When inserting a new row into the database, the database is locked and any concurrent write attempts are prevented. This value specifies the amount of time that the concurrent write(s) should wait for the database to be unlocked before giving up. If the timeout expires and the database is still locked, the concurrent write(s) will not be successful and the data will be lost.




Specify the amount of time to wait after data collection has finished for data to arrive.

Environmental variable syntax: CLCK_COLLECT_DATABASE_CLOSE_DELAY=value

  • where value is the number of seconds to wait after data collection has finished for any remaining data to be accumulated. The value must be greater than 0. The default value is 1 second.


All data that is in the accumulate queue will always be written to the database, but some data may still be on the wire when data collection has finished. This option provides a method to wait an additional amount of time for data to be received by the accumulate server before exiting. Clusters with very slow networks or a very large number of nodes may need to increase this value from the default.




Specify the SQLite* VFS module.

Environmental variable syntax: CLCK_COLLECT_DATABASE_VFS_MODULE=value

  • where value is:
  • unix - Uses POSIX advisory locks when locking the database. Note that the implementation of POSIX advisory locks on some filesystems, for example, NFS, is incomplete and/or buggy. This value should usually only be selected when the database is located on a local filesystem.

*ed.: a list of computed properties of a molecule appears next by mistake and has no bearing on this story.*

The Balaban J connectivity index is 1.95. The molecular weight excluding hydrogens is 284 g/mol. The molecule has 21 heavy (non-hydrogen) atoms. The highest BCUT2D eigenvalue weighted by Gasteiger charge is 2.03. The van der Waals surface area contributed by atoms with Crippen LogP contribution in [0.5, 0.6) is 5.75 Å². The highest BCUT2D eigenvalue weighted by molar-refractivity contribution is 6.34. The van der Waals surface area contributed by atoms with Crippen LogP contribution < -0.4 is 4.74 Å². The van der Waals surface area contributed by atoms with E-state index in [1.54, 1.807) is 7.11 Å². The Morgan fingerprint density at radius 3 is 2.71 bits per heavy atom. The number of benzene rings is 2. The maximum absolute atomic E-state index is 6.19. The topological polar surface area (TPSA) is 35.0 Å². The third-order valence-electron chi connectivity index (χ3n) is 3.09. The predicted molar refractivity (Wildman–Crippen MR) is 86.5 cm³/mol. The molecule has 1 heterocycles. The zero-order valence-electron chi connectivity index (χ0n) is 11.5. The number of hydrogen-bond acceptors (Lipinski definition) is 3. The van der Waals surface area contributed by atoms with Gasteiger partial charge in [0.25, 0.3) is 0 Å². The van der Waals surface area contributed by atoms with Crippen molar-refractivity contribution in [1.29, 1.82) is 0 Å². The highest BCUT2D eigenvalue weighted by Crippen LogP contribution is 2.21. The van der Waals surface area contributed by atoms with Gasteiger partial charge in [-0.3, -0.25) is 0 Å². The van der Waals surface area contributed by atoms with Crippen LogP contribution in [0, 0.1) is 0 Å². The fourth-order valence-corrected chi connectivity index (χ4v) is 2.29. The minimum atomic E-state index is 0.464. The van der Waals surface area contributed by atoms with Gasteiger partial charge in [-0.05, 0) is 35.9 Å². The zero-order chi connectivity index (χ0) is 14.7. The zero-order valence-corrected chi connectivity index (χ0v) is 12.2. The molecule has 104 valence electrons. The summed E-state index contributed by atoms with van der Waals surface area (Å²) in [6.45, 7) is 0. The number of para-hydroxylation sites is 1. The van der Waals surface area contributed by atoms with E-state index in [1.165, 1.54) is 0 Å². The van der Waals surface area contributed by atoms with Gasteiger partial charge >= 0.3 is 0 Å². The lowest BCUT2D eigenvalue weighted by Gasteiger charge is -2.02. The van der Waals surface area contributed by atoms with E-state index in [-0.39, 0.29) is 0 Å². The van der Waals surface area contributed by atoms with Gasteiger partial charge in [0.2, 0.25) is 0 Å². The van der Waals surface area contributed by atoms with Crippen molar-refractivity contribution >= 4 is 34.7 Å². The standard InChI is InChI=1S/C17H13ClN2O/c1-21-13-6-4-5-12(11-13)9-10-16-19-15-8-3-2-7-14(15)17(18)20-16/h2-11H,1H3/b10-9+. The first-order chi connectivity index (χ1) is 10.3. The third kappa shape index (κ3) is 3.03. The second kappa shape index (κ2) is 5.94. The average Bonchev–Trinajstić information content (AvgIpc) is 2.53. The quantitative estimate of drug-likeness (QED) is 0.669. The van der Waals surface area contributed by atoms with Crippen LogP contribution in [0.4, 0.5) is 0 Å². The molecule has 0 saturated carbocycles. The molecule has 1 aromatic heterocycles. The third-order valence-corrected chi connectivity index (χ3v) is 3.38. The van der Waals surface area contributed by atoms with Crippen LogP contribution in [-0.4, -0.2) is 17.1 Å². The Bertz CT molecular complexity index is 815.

• unix-dotfile - Uses dot-file locking when locking the database. This value usually works around filesystem implementation issues related to POSIX advisory locks. This is the default value
  • unix-excl - Obtains and holds an exclusive lock on the database file. All concurrent database operations will be prevented while the lock is held. This value may help in the event of database errors during data collection of if collected data is missing from the database
  • unix-none - No locking is used. This option should only be used if there is a guarantee that only a single writer will modify the database at any given time. Otherwise, this value can easily result in database corruption if two or more processes are writing to the database concurrently.


The SQLite* OS interface layer, or VFS, can be selected at runtime. The VFSes differ primarily in the way they handle file locking. See for more information.